Trump Retweets Meme Of A Train Hitting A CNN Journalist Days After Charlottesville
The president's disdain for the media is apparently at an all-time high. Early Tuesday morning, Donald Trump retweeted a meme of a train hitting a CNN reporter on railroad tracks, and then deleted it soon after. The reporter in the cartoon has the CNN logo imposed over his head as he stands in front of a "Trump Train." The works "Fake news can't stop the Trump Train" are written across the top of the image. Some are interpreting the image to be of a reporter being killed.
This is not the first time Trump uses his Twitter to share inflammatory, violent imagery targeting the press, specifically CNN. In early July, he shared a video of himself wrestling and repeatedly punching a man with the CNN logo superimposed on his head to the ground. The tweet accompanying the video simply read "#FraudNewsCNN #FNN." Trump has not deleted it.
The president has demonstrated his ire toward the media repeatedly in recent days. On Sunday, the day after the violent white supremacist rally in Charlottesville, the Trump camp released a new ad calling out "the president's enemies" — specifically, Democrats for "obstructing" and the media for "attacking." A collage of 12 journalist's faces is displayed twice during the 30-second video. Out of those singled out, 11 are from either CNN or MSNBC.
On Monday, Trump took to Twitter to suggest that the unimpressed response to his second statement on the events in Charlottesville was unfair. "Made additional remarks on Charlottesville and realize once again that the #Fake News Media will never be satisfied...truly bad people!" he wrote.
The criticism of his Monday comments primarily took issue with how long — two days — it took Trump to explicitly condemn white supremacists and racist hate groups. His initial response to the situation during a press conference on Saturday appeared to equally denounce both the white nationalist rally-goers and counter-protesters opposing them. “We condemn in the strongest possible terms this egregious display of hatred, bigotry, and violence on many sides — on many sides,” he said.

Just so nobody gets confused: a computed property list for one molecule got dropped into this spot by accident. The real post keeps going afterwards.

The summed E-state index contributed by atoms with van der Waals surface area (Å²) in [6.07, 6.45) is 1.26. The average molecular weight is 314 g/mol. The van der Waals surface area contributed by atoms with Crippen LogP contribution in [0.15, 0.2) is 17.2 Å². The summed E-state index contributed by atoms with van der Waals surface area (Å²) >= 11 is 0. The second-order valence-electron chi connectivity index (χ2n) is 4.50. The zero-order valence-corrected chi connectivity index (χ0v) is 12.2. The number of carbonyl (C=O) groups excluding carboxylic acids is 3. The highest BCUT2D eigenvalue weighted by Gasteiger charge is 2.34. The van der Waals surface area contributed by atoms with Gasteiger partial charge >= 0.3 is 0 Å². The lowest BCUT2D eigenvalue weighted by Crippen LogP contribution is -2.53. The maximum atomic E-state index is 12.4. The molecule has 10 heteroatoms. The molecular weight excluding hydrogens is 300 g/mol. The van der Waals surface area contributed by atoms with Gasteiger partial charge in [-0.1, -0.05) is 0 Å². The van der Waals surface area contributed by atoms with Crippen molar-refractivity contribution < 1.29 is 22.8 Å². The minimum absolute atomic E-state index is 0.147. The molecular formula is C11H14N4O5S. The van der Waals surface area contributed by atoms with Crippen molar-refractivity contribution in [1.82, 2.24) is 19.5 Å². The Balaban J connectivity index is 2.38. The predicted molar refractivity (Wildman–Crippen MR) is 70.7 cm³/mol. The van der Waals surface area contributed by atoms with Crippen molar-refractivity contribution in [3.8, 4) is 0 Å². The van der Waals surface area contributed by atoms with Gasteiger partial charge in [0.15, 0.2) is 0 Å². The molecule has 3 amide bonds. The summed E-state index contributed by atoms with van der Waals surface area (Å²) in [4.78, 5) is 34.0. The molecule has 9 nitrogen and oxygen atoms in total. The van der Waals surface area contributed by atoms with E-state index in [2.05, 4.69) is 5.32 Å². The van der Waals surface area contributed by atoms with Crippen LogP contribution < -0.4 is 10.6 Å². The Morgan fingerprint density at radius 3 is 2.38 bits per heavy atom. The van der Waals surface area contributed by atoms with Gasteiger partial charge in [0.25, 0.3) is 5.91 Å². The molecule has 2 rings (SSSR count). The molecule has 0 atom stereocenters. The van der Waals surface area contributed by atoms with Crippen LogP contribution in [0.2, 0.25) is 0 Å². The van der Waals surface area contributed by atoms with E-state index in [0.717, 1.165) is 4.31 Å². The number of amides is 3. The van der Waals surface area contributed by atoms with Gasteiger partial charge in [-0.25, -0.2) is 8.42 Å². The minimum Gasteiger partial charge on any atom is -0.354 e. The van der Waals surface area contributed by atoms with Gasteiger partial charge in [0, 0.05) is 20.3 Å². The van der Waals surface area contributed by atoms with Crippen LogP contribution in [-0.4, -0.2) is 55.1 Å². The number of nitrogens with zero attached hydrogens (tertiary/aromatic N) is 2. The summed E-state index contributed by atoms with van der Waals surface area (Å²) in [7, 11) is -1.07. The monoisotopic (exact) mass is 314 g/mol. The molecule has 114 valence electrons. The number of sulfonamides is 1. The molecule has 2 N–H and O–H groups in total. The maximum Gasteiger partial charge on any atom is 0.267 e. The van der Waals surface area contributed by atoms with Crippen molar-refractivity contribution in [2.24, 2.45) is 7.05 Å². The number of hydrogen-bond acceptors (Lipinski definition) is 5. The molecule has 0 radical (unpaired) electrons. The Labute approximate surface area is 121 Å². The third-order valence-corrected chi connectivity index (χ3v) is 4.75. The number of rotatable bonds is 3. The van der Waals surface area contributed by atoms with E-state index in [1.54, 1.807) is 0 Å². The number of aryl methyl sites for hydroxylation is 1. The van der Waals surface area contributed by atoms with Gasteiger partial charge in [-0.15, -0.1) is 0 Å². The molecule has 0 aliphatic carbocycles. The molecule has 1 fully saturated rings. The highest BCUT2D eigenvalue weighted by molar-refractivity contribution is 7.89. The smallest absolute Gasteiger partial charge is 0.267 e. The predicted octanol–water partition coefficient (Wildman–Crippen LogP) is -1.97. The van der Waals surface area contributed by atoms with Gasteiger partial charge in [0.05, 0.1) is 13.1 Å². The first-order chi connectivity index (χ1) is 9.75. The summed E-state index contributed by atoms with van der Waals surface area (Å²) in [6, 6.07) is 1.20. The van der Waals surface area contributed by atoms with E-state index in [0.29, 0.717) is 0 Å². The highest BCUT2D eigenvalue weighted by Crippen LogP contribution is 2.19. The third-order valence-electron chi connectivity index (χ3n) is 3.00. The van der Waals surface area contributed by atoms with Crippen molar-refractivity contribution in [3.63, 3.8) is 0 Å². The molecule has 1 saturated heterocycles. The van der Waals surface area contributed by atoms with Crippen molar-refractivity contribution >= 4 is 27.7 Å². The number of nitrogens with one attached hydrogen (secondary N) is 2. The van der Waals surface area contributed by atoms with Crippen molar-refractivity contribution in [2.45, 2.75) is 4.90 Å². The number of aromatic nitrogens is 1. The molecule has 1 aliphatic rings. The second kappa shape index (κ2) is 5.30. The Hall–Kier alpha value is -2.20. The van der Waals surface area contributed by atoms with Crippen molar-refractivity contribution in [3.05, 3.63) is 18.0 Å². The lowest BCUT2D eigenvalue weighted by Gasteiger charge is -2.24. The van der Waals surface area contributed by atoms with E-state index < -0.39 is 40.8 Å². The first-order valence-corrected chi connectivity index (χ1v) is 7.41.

Following an avalanche of sharp criticism from both Democrats and Republicans alike, as well as from a large part of the American public, Trump bowed to pressure on Tuesday and agreed to deliver a more specific denunciation of white supremacists and their ideology.
The Associated Press reported on Tuesday that president had been reluctant to give further remarks on Charlottesville, believing he'd sufficiently disavowed white nationalists in his first statement and considering the response to his comments to be unfair.
In addition to retweeting the cartoon of a CNN reporter being pushed along railroad tracks on Tuesday morning, Trump also appeared to accidentally retweet a comment referring to either himself or Joe Arpaio, former sheriff of Maricopa County, Arizona with a controversial record in regards to his targeting of immigrants, as a "fascist." Trump quickly undid his retweet.